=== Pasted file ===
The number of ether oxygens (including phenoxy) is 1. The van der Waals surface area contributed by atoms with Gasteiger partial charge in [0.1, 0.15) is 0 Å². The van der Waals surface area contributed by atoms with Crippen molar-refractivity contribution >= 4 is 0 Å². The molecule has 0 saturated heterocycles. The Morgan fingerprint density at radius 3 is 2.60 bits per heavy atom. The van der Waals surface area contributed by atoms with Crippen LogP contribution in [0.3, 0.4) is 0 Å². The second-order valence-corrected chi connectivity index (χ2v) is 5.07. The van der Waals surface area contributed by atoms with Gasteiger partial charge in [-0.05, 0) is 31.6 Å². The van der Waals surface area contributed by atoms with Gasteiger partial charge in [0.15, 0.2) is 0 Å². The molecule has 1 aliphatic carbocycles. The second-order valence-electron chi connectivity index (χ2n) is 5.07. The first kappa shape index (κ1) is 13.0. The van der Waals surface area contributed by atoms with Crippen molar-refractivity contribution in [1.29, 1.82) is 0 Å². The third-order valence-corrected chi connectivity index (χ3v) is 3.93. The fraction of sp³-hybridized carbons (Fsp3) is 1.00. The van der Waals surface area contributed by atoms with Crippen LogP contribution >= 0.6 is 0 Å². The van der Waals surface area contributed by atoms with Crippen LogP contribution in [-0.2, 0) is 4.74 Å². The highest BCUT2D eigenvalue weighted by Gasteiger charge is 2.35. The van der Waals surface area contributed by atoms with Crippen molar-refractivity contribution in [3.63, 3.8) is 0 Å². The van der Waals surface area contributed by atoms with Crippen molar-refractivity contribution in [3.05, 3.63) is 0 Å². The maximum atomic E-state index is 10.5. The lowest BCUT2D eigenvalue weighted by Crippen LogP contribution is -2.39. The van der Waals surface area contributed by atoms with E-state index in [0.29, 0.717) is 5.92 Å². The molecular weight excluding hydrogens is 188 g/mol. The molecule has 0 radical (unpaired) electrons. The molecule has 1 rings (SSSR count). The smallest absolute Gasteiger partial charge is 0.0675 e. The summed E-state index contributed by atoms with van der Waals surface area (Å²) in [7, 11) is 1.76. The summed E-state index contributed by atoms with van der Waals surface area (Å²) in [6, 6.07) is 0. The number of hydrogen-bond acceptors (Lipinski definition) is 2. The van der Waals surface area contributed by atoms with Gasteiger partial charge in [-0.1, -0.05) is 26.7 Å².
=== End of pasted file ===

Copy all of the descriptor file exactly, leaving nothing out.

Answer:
The number of ether oxygens (including phenoxy) is 1. The van der Waals surface area contributed by atoms with Gasteiger partial charge in [0.1, 0.15) is 0 Å². The van der Waals surface area contributed by atoms with Crippen molar-refractivity contribution >= 4 is 0 Å². The molecule has 0 saturated heterocycles. The Morgan fingerprint density at radius 3 is 2.60 bits per heavy atom. The van der Waals surface area contributed by atoms with Crippen LogP contribution in [0.3, 0.4) is 0 Å². The second-order valence-corrected chi connectivity index (χ2v) is 5.07. The van der Waals surface area contributed by atoms with Gasteiger partial charge in [-0.05, 0) is 31.6 Å². The van der Waals surface area contributed by atoms with Gasteiger partial charge in [0.15, 0.2) is 0 Å². The molecule has 1 aliphatic carbocycles. The second-order valence-electron chi connectivity index (χ2n) is 5.07. The first kappa shape index (κ1) is 13.0. The van der Waals surface area contributed by atoms with Crippen molar-refractivity contribution in [1.29, 1.82) is 0 Å². The third-order valence-corrected chi connectivity index (χ3v) is 3.93. The fraction of sp³-hybridized carbons (Fsp3) is 1.00. The van der Waals surface area contributed by atoms with Crippen LogP contribution >= 0.6 is 0 Å². The van der Waals surface area contributed by atoms with Crippen LogP contribution in [-0.2, 0) is 4.74 Å². The highest BCUT2D eigenvalue weighted by Gasteiger charge is 2.35. The van der Waals surface area contributed by atoms with Crippen molar-refractivity contribution in [3.63, 3.8) is 0 Å². The van der Waals surface area contributed by atoms with Crippen molar-refractivity contribution in [3.05, 3.63) is 0 Å². The maximum atomic E-state index is 10.5. The lowest BCUT2D eigenvalue weighted by Crippen LogP contribution is -2.39. The van der Waals surface area contributed by atoms with E-state index in [0.29, 0.717) is 5.92 Å². The molecular weight excluding hydrogens is 188 g/mol. The molecule has 0 radical (unpaired) electrons. The molecule has 1 rings (SSSR count). The smallest absolute Gasteiger partial charge is 0.0675 e. The summed E-state index contributed by atoms with van der Waals surface area (Å²) in [7, 11) is 1.76. The summed E-state index contributed by atoms with van der Waals surface area (Å²) in [6, 6.07) is 0. The number of hydrogen-bond acceptors (Lipinski definition) is 2. The van der Waals surface area contributed by atoms with Gasteiger partial charge in [-0.1, -0.05) is 26.7 Å².